Avoiding Disasters: What Are the 5 Fire Safety Rules


On average, a fire department responds to a fire every 23 seconds. One fire-related injury occurs roughly every 47 minutes. While this may sound terrifying, it’s even more problematic to acknowledge that no one is safe.

In an ideal world, every single one of these fire disasters would be caused by negligence. If that were so, all you would have to do is not be negligent, and the problem would be solved, right? Well, not exactly. It takes just one second of negligence to undo years of safe behavior, but some things are just out of our control.

To avoid falling into fatalism, here are the top five safety rules that can significantly improve your odds of avoiding a disaster.

  1. Clear Path to the Fire Exit

Escaping is the go-to solution if we’re just talking about safety. This ignores potential escalation and property damage but gets you out of harm’s way. If there’s a fire exit nearby and you have a clear path to it, you can choose to survive, regardless of other consequences. This is also something to remember when building your next house or guest house.

To classify something as a fire exit, it has to lead outside the building. It needs to be large enough for every person inside the building. Most importantly, it needs to be unlockable from the inside. The most important thing is that you keep the path unobstructed. You never know when you’ll need it, so it must be unobstructed 100% of the time.

Therefore, you must resist the urge to decorate your exit route, even during Christmas. Also, placing flammable objects (even plants) near the exit is ill-advised.

While everyone who spends time there knows where the exit is, there’s nothing wrong with posting an exit sign (just in case).

  1. Working Fire Alarms

Reaction time matters when it comes to staying safe in a fire disaster. Now, your reaction is heavily conditioned by your awareness. Seeing how you can’t rely on the idea that you’ll smell or sense fire, you need working fire alarms. To get there, you need to handle two steps. You need to buy a fire alarm and check its batteries from time to time.

Ideally, you would test it once a week, clean it once a month, and replace batteries at least once every year. The entire smoke alarm should probably be replaced once every ten years.

The process starts with the choice of the fire alarm. To do so, you need to make your own set of criteria. First, you need to determine the risks and threats that you’re realistically facing. Next, you need to take into consideration the building layout, as well as the size of the place. Finally, having a fire alarm monitoring feature could be a nice addition.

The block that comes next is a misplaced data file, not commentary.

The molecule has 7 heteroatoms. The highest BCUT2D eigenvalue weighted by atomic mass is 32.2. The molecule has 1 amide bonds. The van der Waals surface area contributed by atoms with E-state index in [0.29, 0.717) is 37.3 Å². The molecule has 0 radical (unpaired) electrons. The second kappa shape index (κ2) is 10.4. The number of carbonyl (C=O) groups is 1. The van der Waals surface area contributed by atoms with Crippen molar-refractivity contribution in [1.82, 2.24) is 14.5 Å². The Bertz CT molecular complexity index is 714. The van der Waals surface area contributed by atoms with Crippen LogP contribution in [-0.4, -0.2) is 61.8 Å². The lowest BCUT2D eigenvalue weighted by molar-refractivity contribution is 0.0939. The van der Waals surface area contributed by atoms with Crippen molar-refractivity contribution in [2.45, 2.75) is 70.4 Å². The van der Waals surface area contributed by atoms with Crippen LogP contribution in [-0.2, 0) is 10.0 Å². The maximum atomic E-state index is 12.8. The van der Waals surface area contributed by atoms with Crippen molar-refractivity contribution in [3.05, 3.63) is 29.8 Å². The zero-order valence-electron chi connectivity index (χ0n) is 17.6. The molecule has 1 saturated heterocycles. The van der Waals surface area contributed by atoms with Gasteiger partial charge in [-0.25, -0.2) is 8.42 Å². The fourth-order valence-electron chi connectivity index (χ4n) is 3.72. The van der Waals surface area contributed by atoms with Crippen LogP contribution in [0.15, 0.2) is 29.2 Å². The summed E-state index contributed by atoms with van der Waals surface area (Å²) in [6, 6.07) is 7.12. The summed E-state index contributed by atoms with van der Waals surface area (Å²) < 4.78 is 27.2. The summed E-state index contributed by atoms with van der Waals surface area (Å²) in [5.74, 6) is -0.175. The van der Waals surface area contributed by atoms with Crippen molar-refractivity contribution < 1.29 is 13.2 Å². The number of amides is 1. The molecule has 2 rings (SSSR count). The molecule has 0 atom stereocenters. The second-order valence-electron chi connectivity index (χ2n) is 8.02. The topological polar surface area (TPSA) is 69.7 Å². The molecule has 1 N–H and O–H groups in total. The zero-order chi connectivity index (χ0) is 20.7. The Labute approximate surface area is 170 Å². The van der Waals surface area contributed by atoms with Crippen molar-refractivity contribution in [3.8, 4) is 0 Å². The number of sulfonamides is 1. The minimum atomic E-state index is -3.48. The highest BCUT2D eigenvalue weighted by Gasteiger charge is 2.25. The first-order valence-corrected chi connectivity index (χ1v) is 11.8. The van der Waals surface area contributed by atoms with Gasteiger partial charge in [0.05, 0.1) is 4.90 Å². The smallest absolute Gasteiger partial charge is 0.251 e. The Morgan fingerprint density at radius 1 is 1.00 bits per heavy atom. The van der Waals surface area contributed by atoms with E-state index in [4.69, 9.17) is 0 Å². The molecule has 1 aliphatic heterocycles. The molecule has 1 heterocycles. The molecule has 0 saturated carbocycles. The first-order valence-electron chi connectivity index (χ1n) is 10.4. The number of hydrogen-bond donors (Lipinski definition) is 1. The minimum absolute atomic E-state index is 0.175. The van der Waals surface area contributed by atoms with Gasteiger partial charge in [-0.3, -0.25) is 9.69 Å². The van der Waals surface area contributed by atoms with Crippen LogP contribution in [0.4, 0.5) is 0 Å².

1. Functioning Fire Extinguishers

If you know how to use it, fire extinguishers can save lives and property. Their role in suppressing or completely putting out the fire can be invaluable. Sure, it’s safer to escape or wait for the fire department to arrive; however, this is not necessarily the best course of action. Sometimes, you can handle the situation on your own.

An office needs to have a fire extinguisher (mandated by law), every home should have one, and there’s even an argument that you should have one in your car. This way, you can prevent small fires from becoming unmanageable. This can save your vehicle and allow you to help others.

Fire extinguishers need to be recharged after every use. This is the rule even if they are not empty. Otherwise, their internal pressure may be compromised and ineffective the next time you use them. Even without using it, an extinguisher must be recharged every six years. As a whole, it should be replaced every 12 years.

  1. Don’t Leave an Open Flame Unattended

This following rule is a common-sense one, but you would be surprised at just how many people choose to ignore it. You should never leave an open flame unattended. Sure, a bad installation can catch fire. The same could happen to a malfunctioning appliance (even if you don’t know it’s malfunctioning). With open fire, on the other hand, the threat is both imminent and obvious.

This is true indoors and outdoors alike. Before leaving the site, ensure you’ve put out the fire. If you have to go to the bathroom, turn off the gas stove and resume when you return. At the least, you can ask someone to look after it before you return. This is especially problematic since there’s usually flammable material all over in areas where there’s an open fire. For instance, you probably have some cooking oil nearby in the kitchen.

Being responsible is a habit that has no alternative. Even with all the renovation and improvement of your home, you can’t be safe if you’re not careful.

  1. Make Sure Everyone Knows What to Do

The biggest problem with an open fire is that you never know when it could occur. Sure, if it happens while that one person who knows what to do is around, great. However, fire safety is a collective responsibility since fire endangers everyone. So, everyone in your household/workplace needs to know what to do in case of a fire.

The best way to keep them safe is to insist that they take a course with you and perform regular drills. Remember, the best way to protect someone is to teach them how to protect themselves. You have no other way of protecting them when you’re not around. Fortunately, fire safety is not complex, and it shouldn’t take too long to instruct your family or coworkers on the essentials.

Even these few essential tips can save someone’s life. So, there’s no excuse not to set aside some time and resources for this.

Wrap Up

In the end, by abiding by these five safety rules, you’ll increase your safety, the safety of your family/roommates/coworkers, and the safety of your property. Seeing how little effort it takes to abide by these five rules, there are no excuses not to do so.

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